the steel in my hand caught the moon’s light before it arced through the air and bit into the dog’s neck, severing the spine. The tiniest of yelps cut short confirmed the beast had died.

A tad wordy. Plus with a severed spine we don't really need confirmation it's dead. Nothing wrong with snarl becoming a yelp that gets cut short - just don't need to be told it confirmed the beast had died. 

Could get us into the fight more if it brought him to the ground, give us hot breath, slobber, mud, blood, the weight of it, the smell.

Mechanics a bit strange - it's a dog of man-killing size... does he hold it back with one hand while swinging the sword at its neck with the other? And now would be a good time for some of the aforementioned raw animal terror at being savaged (attempted) by a ferocious hound.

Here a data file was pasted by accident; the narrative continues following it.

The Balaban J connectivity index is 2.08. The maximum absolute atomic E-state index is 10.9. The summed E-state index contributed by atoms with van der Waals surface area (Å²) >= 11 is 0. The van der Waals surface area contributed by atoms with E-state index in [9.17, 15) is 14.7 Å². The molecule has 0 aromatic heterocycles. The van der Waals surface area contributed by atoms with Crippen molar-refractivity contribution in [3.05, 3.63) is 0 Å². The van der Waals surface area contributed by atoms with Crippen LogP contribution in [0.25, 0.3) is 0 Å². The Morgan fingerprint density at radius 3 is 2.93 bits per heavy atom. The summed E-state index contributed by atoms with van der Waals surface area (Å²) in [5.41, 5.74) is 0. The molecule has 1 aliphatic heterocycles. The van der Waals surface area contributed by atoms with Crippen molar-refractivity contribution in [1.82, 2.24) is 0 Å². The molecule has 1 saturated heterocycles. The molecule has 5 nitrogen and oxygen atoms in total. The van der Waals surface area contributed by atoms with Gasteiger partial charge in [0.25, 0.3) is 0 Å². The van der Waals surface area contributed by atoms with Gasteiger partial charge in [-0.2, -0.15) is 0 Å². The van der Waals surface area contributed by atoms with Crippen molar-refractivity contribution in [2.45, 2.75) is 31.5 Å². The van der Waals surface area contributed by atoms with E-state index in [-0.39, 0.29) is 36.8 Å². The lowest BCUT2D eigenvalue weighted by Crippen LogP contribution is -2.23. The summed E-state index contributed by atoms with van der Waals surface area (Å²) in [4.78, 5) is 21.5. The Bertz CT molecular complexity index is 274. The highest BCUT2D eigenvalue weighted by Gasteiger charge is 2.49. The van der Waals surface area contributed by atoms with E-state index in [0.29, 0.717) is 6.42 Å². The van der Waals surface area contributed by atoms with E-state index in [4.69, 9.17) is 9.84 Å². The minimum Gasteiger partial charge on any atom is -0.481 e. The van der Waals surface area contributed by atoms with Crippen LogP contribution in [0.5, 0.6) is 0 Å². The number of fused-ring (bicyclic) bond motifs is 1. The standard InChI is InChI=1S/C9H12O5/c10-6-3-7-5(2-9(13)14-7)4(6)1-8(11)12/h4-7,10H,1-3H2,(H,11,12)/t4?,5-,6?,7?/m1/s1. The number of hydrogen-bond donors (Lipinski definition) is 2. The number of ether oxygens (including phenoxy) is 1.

My heart ached for the dog, his death a result of unyielding loyalty. Loyalty to someone who had spent his life like spare change.

To be fair he's told Brant he's going to kill him. Brant's spending this dog's life in the hopes of saving his own, not for a giggle.

I turned my grief into anger, and then aimed it straight at Brant.
I ran into the barn, my anger burning all caution away. Once inside the moon was to my back, I could see nothing within and all was silent.


Imma say the moon was at his back outside the barn too.

“Brant!” I called after him.

After him? Into the darkness perhaps.

  He had drowned seven years ago in a fishing wreck up north. He reawakened with the ability to breathe underwater, and set to using his new talents robbing merchant vessels of their goods. He also had three murders under his belt. Four, if you include the dog. “When I find you I’m going to core out your throat like an apple! Then watch the life leak out your neck, you cowardly waste of life! Brant!”